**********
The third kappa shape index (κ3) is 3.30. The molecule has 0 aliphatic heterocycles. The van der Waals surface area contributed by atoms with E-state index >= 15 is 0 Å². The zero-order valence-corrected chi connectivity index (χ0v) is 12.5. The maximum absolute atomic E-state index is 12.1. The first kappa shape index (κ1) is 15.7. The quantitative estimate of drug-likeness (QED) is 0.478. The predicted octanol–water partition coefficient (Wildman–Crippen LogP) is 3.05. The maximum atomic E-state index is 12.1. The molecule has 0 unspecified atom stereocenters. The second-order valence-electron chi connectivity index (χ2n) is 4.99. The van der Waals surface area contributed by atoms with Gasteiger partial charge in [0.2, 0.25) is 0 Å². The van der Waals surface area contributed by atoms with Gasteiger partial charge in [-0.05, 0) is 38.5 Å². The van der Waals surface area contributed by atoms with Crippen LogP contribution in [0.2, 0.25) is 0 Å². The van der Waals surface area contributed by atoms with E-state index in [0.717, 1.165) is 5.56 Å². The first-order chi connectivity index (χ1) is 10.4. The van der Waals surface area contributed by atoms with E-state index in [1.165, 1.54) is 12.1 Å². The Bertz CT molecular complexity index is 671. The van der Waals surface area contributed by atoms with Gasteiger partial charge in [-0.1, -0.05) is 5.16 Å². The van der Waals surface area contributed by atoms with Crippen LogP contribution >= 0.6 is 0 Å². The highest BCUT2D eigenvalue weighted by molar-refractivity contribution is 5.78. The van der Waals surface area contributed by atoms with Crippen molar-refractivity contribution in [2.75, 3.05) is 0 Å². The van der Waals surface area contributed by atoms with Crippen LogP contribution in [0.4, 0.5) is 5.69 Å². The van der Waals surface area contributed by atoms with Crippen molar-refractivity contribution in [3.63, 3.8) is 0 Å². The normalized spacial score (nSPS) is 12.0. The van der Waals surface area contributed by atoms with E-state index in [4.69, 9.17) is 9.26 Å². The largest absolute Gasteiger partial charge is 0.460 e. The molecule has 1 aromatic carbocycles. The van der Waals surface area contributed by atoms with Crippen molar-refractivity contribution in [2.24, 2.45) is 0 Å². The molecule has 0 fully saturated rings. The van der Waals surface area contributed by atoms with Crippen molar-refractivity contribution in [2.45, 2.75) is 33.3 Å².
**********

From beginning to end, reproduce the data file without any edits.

The third kappa shape index (κ3) is 3.30. The molecule has 0 aliphatic heterocycles. The van der Waals surface area contributed by atoms with E-state index >= 15 is 0 Å². The zero-order valence-corrected chi connectivity index (χ0v) is 12.5. The maximum absolute atomic E-state index is 12.1. The first kappa shape index (κ1) is 15.7. The quantitative estimate of drug-likeness (QED) is 0.478. The predicted octanol–water partition coefficient (Wildman–Crippen LogP) is 3.05. The maximum atomic E-state index is 12.1. The molecule has 0 unspecified atom stereocenters. The second-order valence-electron chi connectivity index (χ2n) is 4.99. The van der Waals surface area contributed by atoms with Gasteiger partial charge in [0.2, 0.25) is 0 Å². The van der Waals surface area contributed by atoms with Gasteiger partial charge in [-0.05, 0) is 38.5 Å². The van der Waals surface area contributed by atoms with Crippen LogP contribution in [0.2, 0.25) is 0 Å². The van der Waals surface area contributed by atoms with E-state index in [0.717, 1.165) is 5.56 Å². The first-order chi connectivity index (χ1) is 10.4. The van der Waals surface area contributed by atoms with E-state index in [1.165, 1.54) is 12.1 Å². The Bertz CT molecular complexity index is 671. The van der Waals surface area contributed by atoms with Gasteiger partial charge in [-0.1, -0.05) is 5.16 Å². The van der Waals surface area contributed by atoms with Crippen LogP contribution >= 0.6 is 0 Å². The highest BCUT2D eigenvalue weighted by molar-refractivity contribution is 5.78. The van der Waals surface area contributed by atoms with Crippen molar-refractivity contribution in [2.75, 3.05) is 0 Å². The van der Waals surface area contributed by atoms with Crippen LogP contribution in [0.4, 0.5) is 5.69 Å². The van der Waals surface area contributed by atoms with Crippen molar-refractivity contribution in [3.63, 3.8) is 0 Å². The normalized spacial score (nSPS) is 12.0. The van der Waals surface area contributed by atoms with E-state index in [4.69, 9.17) is 9.26 Å². The largest absolute Gasteiger partial charge is 0.460 e. The molecule has 1 aromatic carbocycles. The van der Waals surface area contributed by atoms with Crippen molar-refractivity contribution in [2.24, 2.45) is 0 Å². The molecule has 0 fully saturated rings. The van der Waals surface area contributed by atoms with Crippen molar-refractivity contribution in [2.45, 2.75) is 33.3 Å².